Find a way…Find a person…Find a reason…Be creative!

What are some creative ways people have said thank you?

If you sit with your friends at lunch today and talk for 5 minutes about this, you will think of a dozen different and creative ways to thank someone. It can be a surprise like the bank commercial, or it could be something very simple. Think of a teacher or someone here at school whom you want to thank and find a way to tell them.

Do it together…Do it by yourself…Make it anonymous if you would like

The point is, it does not matter how you do it. It matters that you do it.

If you want, you could let me know what you came up with. I’d love to hear from you. Share with me what you did and why you did it. I promise you it will make you feel good.

All teachers have a few examples of these because we are very lucky to be rewarded each day with the gift of working with young people. And sometimes, someone will go out of his or her way just to say thank you. And when they do, I can tell you it means the world to us.

Mesmerizing Dance: Arts on the Move was moving

DSC_0730I am continually impressed by the quality of the Arts program at Episcopal. Thursday night I attended “Arts on the Move,” and once again, I was blown away. I was prepped for the evening with a wonderful early morning chapel that focused on music and the spirituality of it. The jazz band and string ensemble played, and Mr. Erwin courageously took to his acoustic guitar and eventually got us all singing “We Shall Overcome” hand in hand. What I love about the evening event was the blending of the arts. There was instrumental music (both with group and individual performances), dance, visual art, and theater. Student and teacher passion, collaboration, and dedication were all on display.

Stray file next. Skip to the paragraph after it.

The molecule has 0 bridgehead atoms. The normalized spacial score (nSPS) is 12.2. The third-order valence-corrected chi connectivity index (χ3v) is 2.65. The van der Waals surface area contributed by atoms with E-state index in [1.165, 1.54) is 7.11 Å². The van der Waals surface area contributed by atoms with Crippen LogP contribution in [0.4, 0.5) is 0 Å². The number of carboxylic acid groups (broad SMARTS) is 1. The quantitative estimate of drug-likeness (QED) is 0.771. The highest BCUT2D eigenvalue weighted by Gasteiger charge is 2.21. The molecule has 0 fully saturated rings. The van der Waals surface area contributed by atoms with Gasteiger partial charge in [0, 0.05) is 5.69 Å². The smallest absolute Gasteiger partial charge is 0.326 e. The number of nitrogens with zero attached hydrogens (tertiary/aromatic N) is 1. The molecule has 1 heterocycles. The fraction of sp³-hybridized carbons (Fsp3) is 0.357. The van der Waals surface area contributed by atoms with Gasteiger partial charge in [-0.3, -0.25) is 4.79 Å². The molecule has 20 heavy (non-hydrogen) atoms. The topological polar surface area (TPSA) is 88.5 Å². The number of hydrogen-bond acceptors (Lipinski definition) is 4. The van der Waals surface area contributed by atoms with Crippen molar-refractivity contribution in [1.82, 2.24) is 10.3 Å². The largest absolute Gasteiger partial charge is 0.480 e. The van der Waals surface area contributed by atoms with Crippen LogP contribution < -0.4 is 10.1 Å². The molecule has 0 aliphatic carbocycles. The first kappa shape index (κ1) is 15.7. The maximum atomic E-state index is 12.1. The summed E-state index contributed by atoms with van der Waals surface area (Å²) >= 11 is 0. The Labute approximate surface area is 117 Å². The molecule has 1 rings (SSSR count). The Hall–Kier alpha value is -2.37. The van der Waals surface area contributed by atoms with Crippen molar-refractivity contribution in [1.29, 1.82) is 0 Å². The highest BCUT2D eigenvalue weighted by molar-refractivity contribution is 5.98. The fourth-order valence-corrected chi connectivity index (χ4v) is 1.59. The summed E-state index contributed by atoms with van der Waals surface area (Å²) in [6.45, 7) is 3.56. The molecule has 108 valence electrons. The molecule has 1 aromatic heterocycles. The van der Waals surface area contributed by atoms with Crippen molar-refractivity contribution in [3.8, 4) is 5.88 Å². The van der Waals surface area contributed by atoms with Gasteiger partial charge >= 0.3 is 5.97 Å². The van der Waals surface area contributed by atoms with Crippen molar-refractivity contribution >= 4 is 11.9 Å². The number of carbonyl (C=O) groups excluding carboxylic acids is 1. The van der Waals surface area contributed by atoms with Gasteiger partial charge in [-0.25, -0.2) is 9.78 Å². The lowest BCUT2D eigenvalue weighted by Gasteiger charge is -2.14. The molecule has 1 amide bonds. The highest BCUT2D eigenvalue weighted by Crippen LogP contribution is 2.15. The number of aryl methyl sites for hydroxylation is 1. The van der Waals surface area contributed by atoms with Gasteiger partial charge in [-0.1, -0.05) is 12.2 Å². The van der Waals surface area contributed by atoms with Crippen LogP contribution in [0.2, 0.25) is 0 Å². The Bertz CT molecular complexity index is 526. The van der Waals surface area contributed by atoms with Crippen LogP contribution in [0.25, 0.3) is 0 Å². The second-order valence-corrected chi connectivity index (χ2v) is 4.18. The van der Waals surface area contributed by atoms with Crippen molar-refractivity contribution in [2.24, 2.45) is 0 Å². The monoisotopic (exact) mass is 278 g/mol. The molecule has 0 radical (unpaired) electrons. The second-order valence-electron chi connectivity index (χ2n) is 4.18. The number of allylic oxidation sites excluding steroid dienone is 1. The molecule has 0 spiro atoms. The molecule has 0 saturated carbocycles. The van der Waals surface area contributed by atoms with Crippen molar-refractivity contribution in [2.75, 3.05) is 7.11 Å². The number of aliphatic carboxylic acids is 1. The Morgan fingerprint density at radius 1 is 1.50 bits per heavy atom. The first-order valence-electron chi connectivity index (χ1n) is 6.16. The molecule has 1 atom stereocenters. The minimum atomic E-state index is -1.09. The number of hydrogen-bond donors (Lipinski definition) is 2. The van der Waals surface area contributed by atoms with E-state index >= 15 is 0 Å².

I may have to convert this to several posts, but let me begin with Dance. It seems our dance program just keeps growing and improving. From Brian Sean’s solo masterpiece to the power of the ensemble pieces, I was touched by the athleticism, teamwork, and true artistic sense of the group. Leah Marchant opened the evening tapping along with the Jazz band, and over the course of the next 45 minutes, I was treated to a stylistic and funny number with “Clue,” an amazing ensemble piece with “Underground,” and a truly powerful interpretation of Maya Angelou’s “Touched By an Angel.” The use of light and music heightened the emotional impact for me.

I often sit and wonder about the educational aspects of the student experience, but I must confess, our dancers had me lost in the moment. I can only now reflect on all that they must have been taught, all they thought about, and all the hours they put in to make this amazing. I reflect on it now because last night I was simply mesmerized. They demonstrated what we heard earlier in the day- the arts have an inspirational power to touch our spirit. Bravo!

Our Senior Master: 45 years of wisdom

135_2014-5-30There are so many rich traditions here at Episcopal, and one of my favorites has to be one that begins our school year. Each August, the Senior Master (the teacher with the longest tenure) addresses the faculty and staff. And while I do my best to set a positive and inspirational tone to begin the year, there is something special about hearing from our most experienced teacher. Our Senior Master is Chip Hollinger. Chip began his 45th year at EA telling us all a story of small bridge at a summer house “in a place called Hogestown-just outside of Harrisburg.”

His father built this bridge along with his grandfather, and there is “a set of footprints placed ‘walking’ across the bridge (all very typical of a teenager when confronted with wet cement!)” Chip continued to tell such a lovely story of walking in those footsteps, and then he turned the story into an important message for his colleagues.

“Not only are we following in the footprints of our predecessors, but we ourselves are placing footprints of our own in the hearts and minds of our students and the historical lore of the school.”

Everyone looks forward to Chip’s speech each year. It is always lovely and poignant, and we all benefit from his wisdom.